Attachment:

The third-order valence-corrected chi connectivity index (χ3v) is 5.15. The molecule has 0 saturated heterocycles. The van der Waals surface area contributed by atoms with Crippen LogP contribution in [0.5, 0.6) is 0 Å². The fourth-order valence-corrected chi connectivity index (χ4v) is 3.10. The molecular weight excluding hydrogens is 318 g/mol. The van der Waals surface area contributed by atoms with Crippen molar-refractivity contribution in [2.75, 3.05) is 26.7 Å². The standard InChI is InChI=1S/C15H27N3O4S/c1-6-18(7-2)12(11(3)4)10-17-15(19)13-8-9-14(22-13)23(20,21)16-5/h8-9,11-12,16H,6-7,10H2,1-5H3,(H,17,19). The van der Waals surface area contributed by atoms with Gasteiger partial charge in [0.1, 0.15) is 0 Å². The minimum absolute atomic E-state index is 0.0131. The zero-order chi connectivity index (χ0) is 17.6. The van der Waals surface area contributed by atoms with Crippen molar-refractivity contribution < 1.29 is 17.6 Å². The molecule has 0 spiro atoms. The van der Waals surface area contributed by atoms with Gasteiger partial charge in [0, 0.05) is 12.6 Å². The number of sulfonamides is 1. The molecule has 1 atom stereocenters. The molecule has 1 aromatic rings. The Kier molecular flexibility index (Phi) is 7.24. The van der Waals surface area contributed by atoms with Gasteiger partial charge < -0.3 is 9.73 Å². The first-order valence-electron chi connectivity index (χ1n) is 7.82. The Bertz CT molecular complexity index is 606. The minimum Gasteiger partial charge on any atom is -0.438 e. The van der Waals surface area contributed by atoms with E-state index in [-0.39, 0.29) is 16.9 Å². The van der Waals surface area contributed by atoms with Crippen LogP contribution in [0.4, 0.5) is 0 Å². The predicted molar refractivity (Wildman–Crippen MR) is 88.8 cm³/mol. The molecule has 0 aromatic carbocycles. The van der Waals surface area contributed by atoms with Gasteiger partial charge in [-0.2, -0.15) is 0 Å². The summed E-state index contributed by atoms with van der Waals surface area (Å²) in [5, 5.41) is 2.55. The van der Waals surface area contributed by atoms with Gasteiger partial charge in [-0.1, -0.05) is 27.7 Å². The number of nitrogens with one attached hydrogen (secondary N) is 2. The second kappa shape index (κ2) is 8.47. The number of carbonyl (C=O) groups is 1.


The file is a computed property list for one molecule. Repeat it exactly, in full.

The third-order valence-corrected chi connectivity index (χ3v) is 5.15. The molecule has 0 saturated heterocycles. The van der Waals surface area contributed by atoms with Crippen LogP contribution in [0.5, 0.6) is 0 Å². The fourth-order valence-corrected chi connectivity index (χ4v) is 3.10. The molecular weight excluding hydrogens is 318 g/mol. The van der Waals surface area contributed by atoms with Crippen molar-refractivity contribution in [2.75, 3.05) is 26.7 Å². The standard InChI is InChI=1S/C15H27N3O4S/c1-6-18(7-2)12(11(3)4)10-17-15(19)13-8-9-14(22-13)23(20,21)16-5/h8-9,11-12,16H,6-7,10H2,1-5H3,(H,17,19). The van der Waals surface area contributed by atoms with Gasteiger partial charge in [0.1, 0.15) is 0 Å². The minimum absolute atomic E-state index is 0.0131. The zero-order chi connectivity index (χ0) is 17.6. The van der Waals surface area contributed by atoms with Crippen molar-refractivity contribution < 1.29 is 17.6 Å². The molecule has 0 spiro atoms. The van der Waals surface area contributed by atoms with Gasteiger partial charge in [0, 0.05) is 12.6 Å². The number of sulfonamides is 1. The molecule has 1 atom stereocenters. The molecule has 1 aromatic rings. The Kier molecular flexibility index (Phi) is 7.24. The van der Waals surface area contributed by atoms with Gasteiger partial charge < -0.3 is 9.73 Å². The first-order valence-electron chi connectivity index (χ1n) is 7.82. The Bertz CT molecular complexity index is 606. The minimum Gasteiger partial charge on any atom is -0.438 e. The van der Waals surface area contributed by atoms with E-state index in [-0.39, 0.29) is 16.9 Å². The van der Waals surface area contributed by atoms with Crippen LogP contribution in [0.4, 0.5) is 0 Å². The predicted molar refractivity (Wildman–Crippen MR) is 88.8 cm³/mol. The molecule has 0 aromatic carbocycles. The van der Waals surface area contributed by atoms with Gasteiger partial charge in [-0.2, -0.15) is 0 Å². The summed E-state index contributed by atoms with van der Waals surface area (Å²) in [5, 5.41) is 2.55. The van der Waals surface area contributed by atoms with Gasteiger partial charge in [-0.1, -0.05) is 27.7 Å². The number of nitrogens with one attached hydrogen (secondary N) is 2. The second kappa shape index (κ2) is 8.47. The number of carbonyl (C=O) groups is 1.